If you hear your tutor, or writing colleague, telling you to “show, don’t tell” frequently, trust me when I say they aren’t trying to wind you up (even though it will). Take a step back and look at your work; how much of it have you simply “told” the reader, and where are there moments when you can “show” what’s happening? This isn’t limited to characters, either. It could be a moment where you’ve written “The house looked scary” – ask yourself, what details of the house are scary? Focus on them, describe them, and paint a mental picture for your reader which shows them it’s scary.
This doesn’t mean that “telling” has no place in your story; sometimes, it may simply be unavoidable, and can actually be quite useful. If you’ve already done a lot of “showing”, I’d say it’s perfectly acceptable to have some “telling”, so long as it’s done tastefully. In the Sarah/Tod example, you might have spent a long time already writing an elaborate passage “showing” the reader that their family is rich (for example, by describing how beautiful their house is, and the affluent area they live in). You could then have an interaction between the siblings, in which Sarah just tells Tod “I hate you.” Although this is technically “telling”, it’s utilised in dialogue, and follows “showing”, so it’s slightly more acceptable. It can also help to break up paragraphs or introduce short, snappy sentences, to give variety to your writing.
Choosing when to “show” or “tell” is tricky, and there isn’t a strict formula to it (sorry, I know how much easier it’d make writing a book if it did). I don’t feel that “telling” has zero place in writing, but knowing when to use it, and when to not, is more down to the feeling of the piece, the scene, or the context in which it’s used. I think it’s fine to use, so long as you make efforts to at least mask it, i.e. in dialogue, or else use it sparingly.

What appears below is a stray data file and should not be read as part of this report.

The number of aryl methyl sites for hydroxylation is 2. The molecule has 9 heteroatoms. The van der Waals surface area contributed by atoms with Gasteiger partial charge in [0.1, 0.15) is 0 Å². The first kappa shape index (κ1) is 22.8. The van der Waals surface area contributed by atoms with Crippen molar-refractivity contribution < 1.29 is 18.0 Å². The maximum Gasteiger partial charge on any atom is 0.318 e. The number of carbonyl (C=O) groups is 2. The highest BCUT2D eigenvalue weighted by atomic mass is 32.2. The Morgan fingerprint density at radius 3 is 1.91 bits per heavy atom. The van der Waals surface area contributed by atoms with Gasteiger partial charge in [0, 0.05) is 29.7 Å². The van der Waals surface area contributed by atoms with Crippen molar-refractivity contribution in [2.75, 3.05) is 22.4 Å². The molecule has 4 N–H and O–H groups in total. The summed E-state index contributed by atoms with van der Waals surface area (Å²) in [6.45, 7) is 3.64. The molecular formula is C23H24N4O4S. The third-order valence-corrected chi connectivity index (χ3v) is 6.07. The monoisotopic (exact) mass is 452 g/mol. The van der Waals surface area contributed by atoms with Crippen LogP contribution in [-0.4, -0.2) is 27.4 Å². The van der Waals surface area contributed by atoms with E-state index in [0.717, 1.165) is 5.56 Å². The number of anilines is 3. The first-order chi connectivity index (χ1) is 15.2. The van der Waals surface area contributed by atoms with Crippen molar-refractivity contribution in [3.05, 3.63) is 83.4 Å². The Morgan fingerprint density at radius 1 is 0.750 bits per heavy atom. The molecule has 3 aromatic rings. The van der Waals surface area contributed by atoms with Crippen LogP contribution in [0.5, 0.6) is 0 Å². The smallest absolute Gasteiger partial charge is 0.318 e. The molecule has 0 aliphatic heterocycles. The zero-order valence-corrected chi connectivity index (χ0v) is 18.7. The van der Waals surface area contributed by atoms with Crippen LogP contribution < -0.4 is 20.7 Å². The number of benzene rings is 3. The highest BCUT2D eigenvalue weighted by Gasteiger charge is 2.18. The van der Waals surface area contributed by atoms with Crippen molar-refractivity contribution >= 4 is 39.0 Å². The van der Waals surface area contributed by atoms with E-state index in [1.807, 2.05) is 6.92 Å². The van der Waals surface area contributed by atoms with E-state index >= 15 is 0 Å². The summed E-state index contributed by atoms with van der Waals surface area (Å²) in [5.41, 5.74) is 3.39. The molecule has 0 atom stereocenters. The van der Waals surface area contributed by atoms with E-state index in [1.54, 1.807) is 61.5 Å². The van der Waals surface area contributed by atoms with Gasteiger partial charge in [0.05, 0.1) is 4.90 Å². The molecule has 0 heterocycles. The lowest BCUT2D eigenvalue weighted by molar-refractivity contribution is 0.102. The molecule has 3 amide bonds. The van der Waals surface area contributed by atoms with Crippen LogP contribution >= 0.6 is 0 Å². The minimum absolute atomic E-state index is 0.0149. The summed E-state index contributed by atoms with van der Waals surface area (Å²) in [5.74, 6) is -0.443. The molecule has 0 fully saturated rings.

This is because “showing” is, in general terms, more preferable. At the end it all, “showing” makes everyone happy; as the writer, it should make you happy because it means you’re a better writer. Your readers will feel good about themselves for understanding the implications, and your agent/publishers will be thinking “Great, this author gets it, they can make us lots of money.” The only person “telling” really benefits is you as the writer, and only then because it’ll save you some words.
But that’s the great thing about writing; unless you’re severely limited by a word count, such as for an assignment or writing competition, you can use as many words as you want. If you’re writing a novel, or a short story, don’t sacrifice writing quality for the sake of the word count. So, take a look at your writing; where are there moments when you’ve “told” the reader something, that can be expanded/altered to “show” them instead?
And don’t fret if you find lots of instances of this, because writers of every level and experience fall victim to “telling”. As I said, sometimes it’s acceptable/unavoidable, but it’s perhaps the biggest pitfall new writers fall into when they’re starting out. If I took pictures of every time one of my tutors wrote “show here” or “too telling” on my assignments and drafts, I’d take up all the storage available on the internet.
Ok, that’s a gross exaggeration, but my point still stands. So, the next time you hear a tutor or friend say “show here, don’t tell”, don’t get angry. Take it for what it is; constructive criticism. Because useful feedback that you can actually take on board an implement is difficult to get, so cherish it every time you get it, and don’t take it as a personal attack on you and your abilities. It’s simply them trying to help you improve and, unfortunately, writing criticism tends to be painful and blunt.
At the very least, don’t hate me for writing this, and if this triggers any PTSD attacks in any of my fellow writers/writing students, I am so sorry!